New Delhi: State-owned Air India Ltd will join the Star Alliance grouping on 11 July, according to a person with knowledge of the development.

The Star Alliance board, a group of 23 of the world’s biggest airlines, met in London on Monday to vote on the proposal of Air India’s entry into the prestigious club, the person who declined to be named said.

Air India chairman Rohit Nandan, who was in London to attend the Star Alliance board meeting, could not be immediately reached for a comment on the development.

Air India and Star Alliance did not offer any formal comment on the matter but Air India in a statement said an official announcement will be made on Tuesday in the Capital by civil aviation minister Ashok Gajapathi Raju. Nandan will attend the event in Delhi.

The person cited above said the airline will join the alliance on 11 July and one of Air India’s Airbus A320 will be painted in Star Alliance colours for the event.

A new Air India Boeing Dreamliner will also be painted in Star Alliance colours to be showcased to the world in what will be more than a year-long campaign.

The gap between the formal announcement date of 24 June and the date of induction has been kept to ensure that all passengers benefit from Air India’s entry into the Star Alliance grouping from the first day itself.

Ironically, the induction of Air India into the alliance coincided with the anniversary of the day a bomb exploded mid-air on an Air India flight operating on the Montreal–London–Delhi route. The plane crashed into the Atlantic Ocean in Irish airspace on 23 June in 1985.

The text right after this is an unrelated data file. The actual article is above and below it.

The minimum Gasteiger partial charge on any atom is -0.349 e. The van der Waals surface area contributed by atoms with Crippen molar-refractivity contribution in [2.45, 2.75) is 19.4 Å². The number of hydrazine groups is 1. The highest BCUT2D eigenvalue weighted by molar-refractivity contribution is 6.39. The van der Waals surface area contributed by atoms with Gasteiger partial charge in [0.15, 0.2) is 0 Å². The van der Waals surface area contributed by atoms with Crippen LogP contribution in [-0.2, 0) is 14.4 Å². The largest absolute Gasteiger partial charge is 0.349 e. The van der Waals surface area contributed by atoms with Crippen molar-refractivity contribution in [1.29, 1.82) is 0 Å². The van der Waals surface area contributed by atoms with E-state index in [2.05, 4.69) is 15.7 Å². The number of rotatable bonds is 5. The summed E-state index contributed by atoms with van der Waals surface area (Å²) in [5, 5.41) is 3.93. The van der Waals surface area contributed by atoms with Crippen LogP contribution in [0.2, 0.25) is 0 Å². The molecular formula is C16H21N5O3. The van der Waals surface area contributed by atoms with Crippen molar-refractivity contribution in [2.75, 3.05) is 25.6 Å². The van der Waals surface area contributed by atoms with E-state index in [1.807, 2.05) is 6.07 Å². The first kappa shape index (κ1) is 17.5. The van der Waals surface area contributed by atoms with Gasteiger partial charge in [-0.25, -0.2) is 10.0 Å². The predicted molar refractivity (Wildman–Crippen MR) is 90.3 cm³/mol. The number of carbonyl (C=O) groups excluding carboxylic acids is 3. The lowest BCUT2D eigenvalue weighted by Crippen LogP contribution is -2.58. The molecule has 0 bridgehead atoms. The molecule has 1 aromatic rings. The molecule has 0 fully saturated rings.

Joining the Star Alliance will allow Air India passengers to use Star Alliance’s facilities such as airport lounges, fly on a network of 21,900 daily flights to 1,328 airports in 195 countries, and redeem air miles on airlines such as Deutsche Lufthansa AG, Singapore Airlines Ltd, Air China Ltd, Air Canada, United Airlines Inc., Turkish Airlines and Thai Airways.

“Air India gains partners making it easier to coordinate schedules to optimize connection and to integrate itself into a much larger network," said Steve Forte, a former chief executive of Jet Airways (India) Ltd. “The biggest benefit is the marketing power that allied airlines exert over passengers. Melding frequent flyer programmes keeps passenger in the group as they can freely earn and redeem miles among members."

Air India is the first airline to join any alliance from India. Vijay Mallya’s Kingfisher Airlines Ltd, which was to join OneWorld, the second-biggest airline alliance after Star, was grounded in 2012.

Nearly 37 million international passengers travel to and from India in a year. Indian airlines, including Air India and Jet Airways, have a 33% share of this international traffic, while 17% is with West Asian airlines such as Emirates, Qatar Airways, Etihad Airways and Air Arabia. Star Alliance has a 13% share of international traffic, while rivals OneWorld and SkyTeam have 8% each. The rest is with other international airlines that are not members of these groups, Mint reported on 28 August, citing an internal presentation discussed by Star in its June 2013 board meeting.